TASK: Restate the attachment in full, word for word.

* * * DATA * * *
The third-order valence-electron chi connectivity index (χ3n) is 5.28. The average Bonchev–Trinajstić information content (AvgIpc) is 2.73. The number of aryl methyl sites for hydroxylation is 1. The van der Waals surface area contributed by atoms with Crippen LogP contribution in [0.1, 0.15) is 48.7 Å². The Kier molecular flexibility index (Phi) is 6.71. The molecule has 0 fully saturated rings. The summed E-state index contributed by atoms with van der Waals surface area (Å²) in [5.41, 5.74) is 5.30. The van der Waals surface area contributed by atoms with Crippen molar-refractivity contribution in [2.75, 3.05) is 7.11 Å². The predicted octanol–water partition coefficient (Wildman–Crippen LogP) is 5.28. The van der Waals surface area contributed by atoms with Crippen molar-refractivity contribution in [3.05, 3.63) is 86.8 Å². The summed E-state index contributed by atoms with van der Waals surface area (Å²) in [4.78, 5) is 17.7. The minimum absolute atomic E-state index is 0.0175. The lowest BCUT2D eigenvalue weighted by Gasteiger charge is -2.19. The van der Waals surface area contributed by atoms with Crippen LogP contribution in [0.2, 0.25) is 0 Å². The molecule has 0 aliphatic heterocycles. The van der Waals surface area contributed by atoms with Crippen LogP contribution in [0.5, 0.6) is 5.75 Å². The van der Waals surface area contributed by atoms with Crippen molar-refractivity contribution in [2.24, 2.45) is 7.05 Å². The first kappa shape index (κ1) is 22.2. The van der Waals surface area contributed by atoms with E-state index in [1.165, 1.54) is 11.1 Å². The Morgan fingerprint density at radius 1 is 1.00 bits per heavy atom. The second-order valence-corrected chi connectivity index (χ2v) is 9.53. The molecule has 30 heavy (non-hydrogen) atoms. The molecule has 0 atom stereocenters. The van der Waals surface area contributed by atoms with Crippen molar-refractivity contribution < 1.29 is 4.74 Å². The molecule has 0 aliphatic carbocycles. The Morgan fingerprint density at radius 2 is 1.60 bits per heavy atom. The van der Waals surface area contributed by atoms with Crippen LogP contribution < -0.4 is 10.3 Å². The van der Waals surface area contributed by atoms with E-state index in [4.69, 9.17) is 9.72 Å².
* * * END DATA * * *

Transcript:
The third-order valence-electron chi connectivity index (χ3n) is 5.28. The average Bonchev–Trinajstić information content (AvgIpc) is 2.73. The number of aryl methyl sites for hydroxylation is 1. The van der Waals surface area contributed by atoms with Crippen LogP contribution in [0.1, 0.15) is 48.7 Å². The Kier molecular flexibility index (Phi) is 6.71. The molecule has 0 fully saturated rings. The summed E-state index contributed by atoms with van der Waals surface area (Å²) in [5.41, 5.74) is 5.30. The van der Waals surface area contributed by atoms with Crippen molar-refractivity contribution in [2.75, 3.05) is 7.11 Å². The predicted octanol–water partition coefficient (Wildman–Crippen LogP) is 5.28. The van der Waals surface area contributed by atoms with Crippen molar-refractivity contribution in [3.05, 3.63) is 86.8 Å². The summed E-state index contributed by atoms with van der Waals surface area (Å²) in [4.78, 5) is 17.7. The minimum absolute atomic E-state index is 0.0175. The lowest BCUT2D eigenvalue weighted by Gasteiger charge is -2.19. The van der Waals surface area contributed by atoms with Crippen LogP contribution in [0.2, 0.25) is 0 Å². The molecule has 0 aliphatic heterocycles. The van der Waals surface area contributed by atoms with Crippen LogP contribution in [0.5, 0.6) is 5.75 Å². The van der Waals surface area contributed by atoms with Crippen molar-refractivity contribution in [2.24, 2.45) is 7.05 Å². The first kappa shape index (κ1) is 22.2. The van der Waals surface area contributed by atoms with E-state index in [1.165, 1.54) is 11.1 Å². The Morgan fingerprint density at radius 1 is 1.00 bits per heavy atom. The second-order valence-corrected chi connectivity index (χ2v) is 9.53. The molecule has 30 heavy (non-hydrogen) atoms. The molecule has 0 atom stereocenters. The van der Waals surface area contributed by atoms with Crippen molar-refractivity contribution < 1.29 is 4.74 Å². The molecule has 0 aliphatic carbocycles. The Morgan fingerprint density at radius 2 is 1.60 bits per heavy atom. The van der Waals surface area contributed by atoms with Crippen LogP contribution < -0.4 is 10.3 Å². The van der Waals surface area contributed by atoms with E-state index in [4.69, 9.17) is 9.72 Å².